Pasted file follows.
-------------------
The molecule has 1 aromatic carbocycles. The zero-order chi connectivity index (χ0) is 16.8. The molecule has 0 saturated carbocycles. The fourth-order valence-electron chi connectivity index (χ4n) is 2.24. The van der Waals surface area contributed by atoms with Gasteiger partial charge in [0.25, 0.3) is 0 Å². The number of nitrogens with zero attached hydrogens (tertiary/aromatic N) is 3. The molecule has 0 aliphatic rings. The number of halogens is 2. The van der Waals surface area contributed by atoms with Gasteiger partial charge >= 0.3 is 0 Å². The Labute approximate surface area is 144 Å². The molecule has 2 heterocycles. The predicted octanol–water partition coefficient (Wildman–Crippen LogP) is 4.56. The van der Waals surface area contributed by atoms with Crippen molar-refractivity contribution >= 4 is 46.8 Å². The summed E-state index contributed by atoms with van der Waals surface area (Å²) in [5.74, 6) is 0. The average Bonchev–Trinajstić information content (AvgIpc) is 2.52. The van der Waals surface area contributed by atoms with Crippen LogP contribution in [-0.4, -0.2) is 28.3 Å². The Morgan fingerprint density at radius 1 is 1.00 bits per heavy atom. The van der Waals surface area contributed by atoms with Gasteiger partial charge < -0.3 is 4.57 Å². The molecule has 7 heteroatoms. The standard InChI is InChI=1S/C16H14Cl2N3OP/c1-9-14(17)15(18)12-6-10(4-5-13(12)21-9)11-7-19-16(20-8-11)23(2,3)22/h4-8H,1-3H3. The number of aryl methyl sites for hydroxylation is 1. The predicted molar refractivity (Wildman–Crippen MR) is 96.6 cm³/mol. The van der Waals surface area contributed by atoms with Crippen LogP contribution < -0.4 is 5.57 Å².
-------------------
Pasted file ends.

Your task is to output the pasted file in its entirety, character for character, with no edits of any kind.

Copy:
The molecule has 1 aromatic carbocycles. The zero-order chi connectivity index (χ0) is 16.8. The molecule has 0 saturated carbocycles. The fourth-order valence-electron chi connectivity index (χ4n) is 2.24. The van der Waals surface area contributed by atoms with Gasteiger partial charge in [0.25, 0.3) is 0 Å². The number of nitrogens with zero attached hydrogens (tertiary/aromatic N) is 3. The molecule has 0 aliphatic rings. The number of halogens is 2. The van der Waals surface area contributed by atoms with Gasteiger partial charge >= 0.3 is 0 Å². The Labute approximate surface area is 144 Å². The molecule has 2 heterocycles. The predicted octanol–water partition coefficient (Wildman–Crippen LogP) is 4.56. The van der Waals surface area contributed by atoms with Crippen molar-refractivity contribution >= 4 is 46.8 Å². The summed E-state index contributed by atoms with van der Waals surface area (Å²) in [5.74, 6) is 0. The average Bonchev–Trinajstić information content (AvgIpc) is 2.52. The van der Waals surface area contributed by atoms with Crippen LogP contribution in [-0.4, -0.2) is 28.3 Å². The Morgan fingerprint density at radius 1 is 1.00 bits per heavy atom. The van der Waals surface area contributed by atoms with Gasteiger partial charge < -0.3 is 4.57 Å². The molecule has 7 heteroatoms. The standard InChI is InChI=1S/C16H14Cl2N3OP/c1-9-14(17)15(18)12-6-10(4-5-13(12)21-9)11-7-19-16(20-8-11)23(2,3)22/h4-8H,1-3H3. The number of aryl methyl sites for hydroxylation is 1. The predicted molar refractivity (Wildman–Crippen MR) is 96.6 cm³/mol. The van der Waals surface area contributed by atoms with Crippen LogP contribution < -0.4 is 5.57 Å².